The Rage Against God, By Peter Hitchens

At the age of 15, Peter Hitchens set fire to his Bible on the playing fields of his Cambridge boarding school, and began a period during which his beliefs and actions were precisely those he has spent most of his career railing against. He was a youthful Trot, a nuclear disarmer who regarded "marriage as something to be avoided, abortion as a sensible necessity... homosexuality as very nearly admirable". Above all, he was an atheist.

Now he is a staunch defender of everything he used to be against, including religion; his brother Christopher, two years his senior, is the famous atheist. And the genesis of this short, elegant book, whose passion is both its strength (one may disagree with Hitchens but still admire his conviction) and its weakness (it also leads him to some bizarre conclusions), was a public debate between the two. Hitchens minor thinks that they failed to engage properly, possibly out of some late flourishing of fraternal amity; so he has chosen a less gladiatorial route to put the case against the "militant godless" who made Hitchens major's God is not Great a bestseller.

The most moving section is an elegy to the England that 15-year-old rejected, in which young Peter spent evenings trying to make models of Second World War aircraft, while, at school, "heavy dark blue raincoats, never fully dry, hung in sodden, musty clumps" and "the normal daily smells, of fatty mutton and stodgy puddings, loitered in the brown-painted corridors". It was a sombre, austere world of self-restraint, decent and still filled with the outward manifestations of religion. Hitchens's theory is that the English Christianity he grew up with had been severely compromised by its confusion with patriotism in the two world wars, and that gradually, "a commitment to social welfare at home and liberal anti-colonialism abroad became an acceptable substitute for Christian faith". About this, and about the good-mannered retreat from public life of Anglicanism, Hitchens is spot on, as he is about how the liberal consensus that replaced it is now proving very vulnerable to "aggressive atheism". He is right that atheists will not "admit that their dogmatic insistence that there is no God is in fact a faith". He is right, too, that atheists are unable to concede "that to be effectively absolute a moral code needs to be beyond human power to alter".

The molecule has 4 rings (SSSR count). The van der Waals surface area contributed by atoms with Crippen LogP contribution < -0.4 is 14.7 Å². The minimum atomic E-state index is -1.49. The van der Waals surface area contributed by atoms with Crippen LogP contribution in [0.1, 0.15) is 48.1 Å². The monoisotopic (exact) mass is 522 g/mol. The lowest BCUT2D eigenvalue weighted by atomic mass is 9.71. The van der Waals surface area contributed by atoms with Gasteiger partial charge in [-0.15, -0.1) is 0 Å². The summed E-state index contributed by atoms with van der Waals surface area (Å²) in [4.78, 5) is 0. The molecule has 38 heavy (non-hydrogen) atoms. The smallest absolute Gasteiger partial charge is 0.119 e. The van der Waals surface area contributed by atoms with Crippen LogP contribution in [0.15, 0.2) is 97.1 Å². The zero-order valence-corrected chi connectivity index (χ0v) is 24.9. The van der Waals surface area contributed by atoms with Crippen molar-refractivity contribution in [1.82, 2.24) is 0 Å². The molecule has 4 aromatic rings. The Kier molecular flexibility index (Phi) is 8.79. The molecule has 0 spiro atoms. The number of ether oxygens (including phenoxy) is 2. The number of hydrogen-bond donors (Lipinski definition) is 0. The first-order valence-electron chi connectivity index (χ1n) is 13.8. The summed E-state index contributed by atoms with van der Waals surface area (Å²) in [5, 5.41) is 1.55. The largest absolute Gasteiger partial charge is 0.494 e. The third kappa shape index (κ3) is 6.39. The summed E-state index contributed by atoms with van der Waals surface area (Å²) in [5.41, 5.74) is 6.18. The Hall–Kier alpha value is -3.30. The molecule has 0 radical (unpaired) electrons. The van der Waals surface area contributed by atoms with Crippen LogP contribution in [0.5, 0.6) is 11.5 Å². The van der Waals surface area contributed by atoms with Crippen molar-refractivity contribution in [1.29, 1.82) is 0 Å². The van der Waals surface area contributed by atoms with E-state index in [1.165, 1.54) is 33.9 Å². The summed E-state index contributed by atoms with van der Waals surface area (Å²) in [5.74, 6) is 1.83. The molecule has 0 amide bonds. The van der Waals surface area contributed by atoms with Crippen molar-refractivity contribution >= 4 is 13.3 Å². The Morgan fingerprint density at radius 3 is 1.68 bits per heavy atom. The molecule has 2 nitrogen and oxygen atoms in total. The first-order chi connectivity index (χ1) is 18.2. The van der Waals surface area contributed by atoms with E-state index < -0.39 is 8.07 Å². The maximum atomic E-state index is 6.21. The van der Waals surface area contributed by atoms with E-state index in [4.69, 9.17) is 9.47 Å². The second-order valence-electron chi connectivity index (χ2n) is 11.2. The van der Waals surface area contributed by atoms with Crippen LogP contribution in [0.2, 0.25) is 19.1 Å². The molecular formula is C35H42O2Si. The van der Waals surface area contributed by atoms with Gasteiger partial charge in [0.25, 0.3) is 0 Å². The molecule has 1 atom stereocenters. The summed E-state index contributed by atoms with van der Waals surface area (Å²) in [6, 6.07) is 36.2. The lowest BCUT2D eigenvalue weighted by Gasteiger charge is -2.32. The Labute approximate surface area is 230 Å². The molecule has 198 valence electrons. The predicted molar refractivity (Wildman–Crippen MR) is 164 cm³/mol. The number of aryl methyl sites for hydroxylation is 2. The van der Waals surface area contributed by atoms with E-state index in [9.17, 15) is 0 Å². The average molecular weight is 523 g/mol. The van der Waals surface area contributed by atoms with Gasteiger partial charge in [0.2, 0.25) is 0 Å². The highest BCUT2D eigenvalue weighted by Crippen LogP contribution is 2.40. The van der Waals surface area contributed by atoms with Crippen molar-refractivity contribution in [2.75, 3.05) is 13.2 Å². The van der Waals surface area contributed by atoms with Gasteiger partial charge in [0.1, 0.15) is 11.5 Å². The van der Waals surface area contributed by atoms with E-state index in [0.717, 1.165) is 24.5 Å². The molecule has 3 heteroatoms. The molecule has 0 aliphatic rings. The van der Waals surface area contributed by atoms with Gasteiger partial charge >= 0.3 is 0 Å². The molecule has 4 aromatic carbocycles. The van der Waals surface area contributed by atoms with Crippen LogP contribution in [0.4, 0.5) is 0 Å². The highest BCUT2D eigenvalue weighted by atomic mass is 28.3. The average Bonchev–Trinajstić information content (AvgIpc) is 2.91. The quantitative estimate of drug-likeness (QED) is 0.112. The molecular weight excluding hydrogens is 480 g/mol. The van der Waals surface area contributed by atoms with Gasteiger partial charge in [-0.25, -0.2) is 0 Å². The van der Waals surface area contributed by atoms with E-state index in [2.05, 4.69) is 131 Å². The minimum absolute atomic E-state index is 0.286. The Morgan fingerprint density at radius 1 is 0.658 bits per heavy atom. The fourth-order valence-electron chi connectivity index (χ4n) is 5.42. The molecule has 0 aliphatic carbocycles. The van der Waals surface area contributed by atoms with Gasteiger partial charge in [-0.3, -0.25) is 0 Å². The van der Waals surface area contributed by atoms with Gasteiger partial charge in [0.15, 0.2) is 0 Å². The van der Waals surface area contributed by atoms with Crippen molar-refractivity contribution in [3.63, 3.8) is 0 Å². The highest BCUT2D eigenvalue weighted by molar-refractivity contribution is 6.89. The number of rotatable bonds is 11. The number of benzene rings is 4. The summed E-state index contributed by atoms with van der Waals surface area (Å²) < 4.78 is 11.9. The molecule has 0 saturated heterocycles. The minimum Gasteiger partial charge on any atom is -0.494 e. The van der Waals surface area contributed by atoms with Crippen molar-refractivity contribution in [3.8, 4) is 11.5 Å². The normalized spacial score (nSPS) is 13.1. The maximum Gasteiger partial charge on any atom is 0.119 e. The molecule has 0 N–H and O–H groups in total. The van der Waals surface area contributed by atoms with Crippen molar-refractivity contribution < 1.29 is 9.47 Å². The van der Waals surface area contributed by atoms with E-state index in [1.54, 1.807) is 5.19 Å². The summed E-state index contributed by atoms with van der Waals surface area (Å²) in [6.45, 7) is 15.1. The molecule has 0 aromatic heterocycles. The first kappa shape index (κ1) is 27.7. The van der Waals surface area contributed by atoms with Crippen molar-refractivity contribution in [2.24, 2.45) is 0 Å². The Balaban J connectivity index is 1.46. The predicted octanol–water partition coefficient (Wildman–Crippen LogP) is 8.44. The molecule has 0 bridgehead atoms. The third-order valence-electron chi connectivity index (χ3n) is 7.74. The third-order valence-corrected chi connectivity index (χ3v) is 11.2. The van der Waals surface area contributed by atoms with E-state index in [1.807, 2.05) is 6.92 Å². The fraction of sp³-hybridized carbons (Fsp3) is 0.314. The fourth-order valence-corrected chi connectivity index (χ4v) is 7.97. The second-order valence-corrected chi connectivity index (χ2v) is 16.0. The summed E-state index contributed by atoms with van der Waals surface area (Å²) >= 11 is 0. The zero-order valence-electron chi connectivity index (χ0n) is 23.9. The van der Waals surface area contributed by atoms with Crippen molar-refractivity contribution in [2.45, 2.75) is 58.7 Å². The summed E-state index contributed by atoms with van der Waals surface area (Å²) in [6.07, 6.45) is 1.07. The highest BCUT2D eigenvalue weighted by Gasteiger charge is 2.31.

Unfortunately, Hitchens also comes out with the odd sentence that leads some to place him in the "loonybins" category. People who would once have apologised for Stalin now campaign to tax the Western poor to provide money for Africa's rich, apparently; atheists "actively wish for disorder and meaninglessness". But there is still much to provoke, and to treasure. How could one not enjoy a book that informs the reader that Kim il Sung was not only the "Great Leader" who created the prison state of North Korea, but also a Protestant – and an accomplished church organist?

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